Pot Roast with Winter Root Vegetables
With four men type folk in my life, I can guarantee that what is lovingly referred to around here as “roast beast” will be on the Sunday dinner menu from time to time. They like it whether it’s a rump or a chuck, braised or roasted, on a spit or formed into a roulade and stuffed with sauteed mushrooms and garlic, or spinach. Period.
My mother taught me how to make a chuck roast sometime around the 7th grade, and it was the same each time I made it even though it’s not on any family recipe card that I’ve ever seen: season some all purpose flour with salt and pepper, and coat the roast on all sides. Put a spoonful of bacon fat into the pot, heat it up and then brown the roast on all sides. Pour some water into the pot, covering the meat and simmer after bringing it to a boil. About 30 minutes before serving time, add to the pot chunks of peeled and quartered russet potatoes, a few carrots, and a few stalks of celery. Correct the seasonings, put the lid back on the pot and cook until a fork inserted into the potatoes and carrots goes smoothly.
It’s been quite a while since I’ve made a roast beef quite like that, but it got dinner on the table and no one complained.
Now, roast beef is more something I’ve seen in one of my magazines, or in a cookbook I’m thumbing through while looking for the perfect recipe. I haven’t found it yet, so I keep searching and experimenting, entertaining myself while feeding the guys something they enjoy.
Last Sunday, the recipe for “Pot Roast with Winter Root Vegetables” in this February’s issue of Bon Appetit caught my eye because I was planning a gluten-free dinner for my oldest son who just turned 29 and has been recently diagnosed with Celiac’s Disease. The recipe excludes any flour thickener, instead calling for a rub containing sweet paprika and brown sugar among other spices. It also called for celery root instead of celery, which I wanted to try, and quite a bit of fresh garlic, which is always high on my list. The pot roast was quite tasty, creating a very rich sauce due to the heavy browning which I made sure to scrape up as the red wine went in.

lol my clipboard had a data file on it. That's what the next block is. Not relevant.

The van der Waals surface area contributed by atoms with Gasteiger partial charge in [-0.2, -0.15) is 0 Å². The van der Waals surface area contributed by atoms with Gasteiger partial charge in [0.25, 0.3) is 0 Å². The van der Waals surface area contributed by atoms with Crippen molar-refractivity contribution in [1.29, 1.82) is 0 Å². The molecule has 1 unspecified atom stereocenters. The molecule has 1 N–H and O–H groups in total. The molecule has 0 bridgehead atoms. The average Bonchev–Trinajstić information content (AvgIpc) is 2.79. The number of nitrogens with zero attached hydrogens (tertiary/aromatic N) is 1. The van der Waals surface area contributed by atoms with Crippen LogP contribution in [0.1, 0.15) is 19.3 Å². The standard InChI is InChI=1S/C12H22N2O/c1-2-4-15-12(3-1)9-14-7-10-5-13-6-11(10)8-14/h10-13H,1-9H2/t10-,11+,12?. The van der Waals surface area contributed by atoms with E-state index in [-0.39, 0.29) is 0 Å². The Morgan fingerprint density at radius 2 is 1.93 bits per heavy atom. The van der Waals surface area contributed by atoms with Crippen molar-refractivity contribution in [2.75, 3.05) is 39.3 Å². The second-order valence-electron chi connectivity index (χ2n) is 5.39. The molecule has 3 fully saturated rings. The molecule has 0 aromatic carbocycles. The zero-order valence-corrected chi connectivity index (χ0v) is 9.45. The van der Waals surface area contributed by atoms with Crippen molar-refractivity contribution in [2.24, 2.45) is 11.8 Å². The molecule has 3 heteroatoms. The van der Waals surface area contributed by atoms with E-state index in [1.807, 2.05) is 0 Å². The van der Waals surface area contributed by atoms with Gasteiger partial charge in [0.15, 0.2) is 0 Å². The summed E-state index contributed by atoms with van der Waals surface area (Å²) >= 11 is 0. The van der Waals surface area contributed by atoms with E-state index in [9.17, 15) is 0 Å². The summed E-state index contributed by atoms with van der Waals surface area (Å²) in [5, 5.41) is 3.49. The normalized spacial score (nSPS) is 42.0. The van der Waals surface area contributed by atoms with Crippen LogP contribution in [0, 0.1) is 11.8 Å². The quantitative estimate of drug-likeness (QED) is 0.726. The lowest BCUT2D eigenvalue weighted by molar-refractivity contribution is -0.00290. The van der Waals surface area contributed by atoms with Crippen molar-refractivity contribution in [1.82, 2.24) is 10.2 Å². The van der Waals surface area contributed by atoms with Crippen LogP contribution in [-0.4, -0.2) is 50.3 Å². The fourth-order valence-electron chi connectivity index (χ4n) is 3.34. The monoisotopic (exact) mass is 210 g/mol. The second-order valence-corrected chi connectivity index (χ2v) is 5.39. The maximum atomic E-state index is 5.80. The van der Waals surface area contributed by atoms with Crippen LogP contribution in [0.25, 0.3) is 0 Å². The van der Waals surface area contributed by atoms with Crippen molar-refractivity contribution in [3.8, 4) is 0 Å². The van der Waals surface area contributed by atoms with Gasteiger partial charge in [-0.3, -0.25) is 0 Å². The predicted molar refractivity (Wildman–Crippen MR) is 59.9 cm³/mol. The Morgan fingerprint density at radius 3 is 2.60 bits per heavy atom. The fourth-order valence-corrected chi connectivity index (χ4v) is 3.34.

Speaking of the red wine, I used a Twin Fin California Merlot. The “fins” referred to are on the back of a vintage car and if you knew my son, you’d understand. The celery root was delicious. The flavor of celery is pronounced but without the sometimes soggy, stringy texture of regular celery. Since I didn’t see too many pieces left on the guys’ plates, they must have liked it, too. Not bad for such an ugly little root!
I served the roast with a simple green salad of mache and a spicy green mix, some tomatoes and ricotta salata tossed with a light lemon vinaigrette. Lovely “Smashed Potatoes,” courtesy of 101 Cookbooks were enjoyed by all, very easy to make and a nice change from the more traditional mashed or boiled potatoes. I also decided to try the “Carmelized Green Beans” from Saveur Issue #109 (and if you haven’t read it yet, oh my goodness, it’s all about butter…), which I made with Plugra instead of the Lescure Beurre des Charentes suggested in the recipe. As much as I though I’d enjoy this recipe, it was disappointing. I don’t know how anything can go wrong with good butter, but we’ve gotten used to eating green beans that are quickly parboiled, and then roasted or sauteed. We like the crispness of them, and missed that in this recipe as the cookbook author said we might.
Last, but not least, I made the birthday boy a flourless chocolate cake courtesy of the Gluten-Free Goddess which was totally excellent. I would have loved to taste it again the next day as it is supposed to be even more delicious after sitting overnight, but I packed up the leftovers to send home with the birthday boy. *sigh* (Hopefully, it isn’t in the back seat of his car under his laundry.) Although I’ve made dense chocolate cakes before, most have had flour added. This recipe comes together perfectly, and puffs up quite nicely. Like I said — excellent!
In retrospect, it was a great evening having all my guys around the table for a change, just like we managed at least four times a week when they were growing up. Plus, the food was delicious, hopefully helping the birthday boy realize that having Celiac’s will take some responsibility on his part, but by no means condemn him to a life of food he won’t enjoy.
He just needs to stop eating fast food.
Pigs will fly first, of course.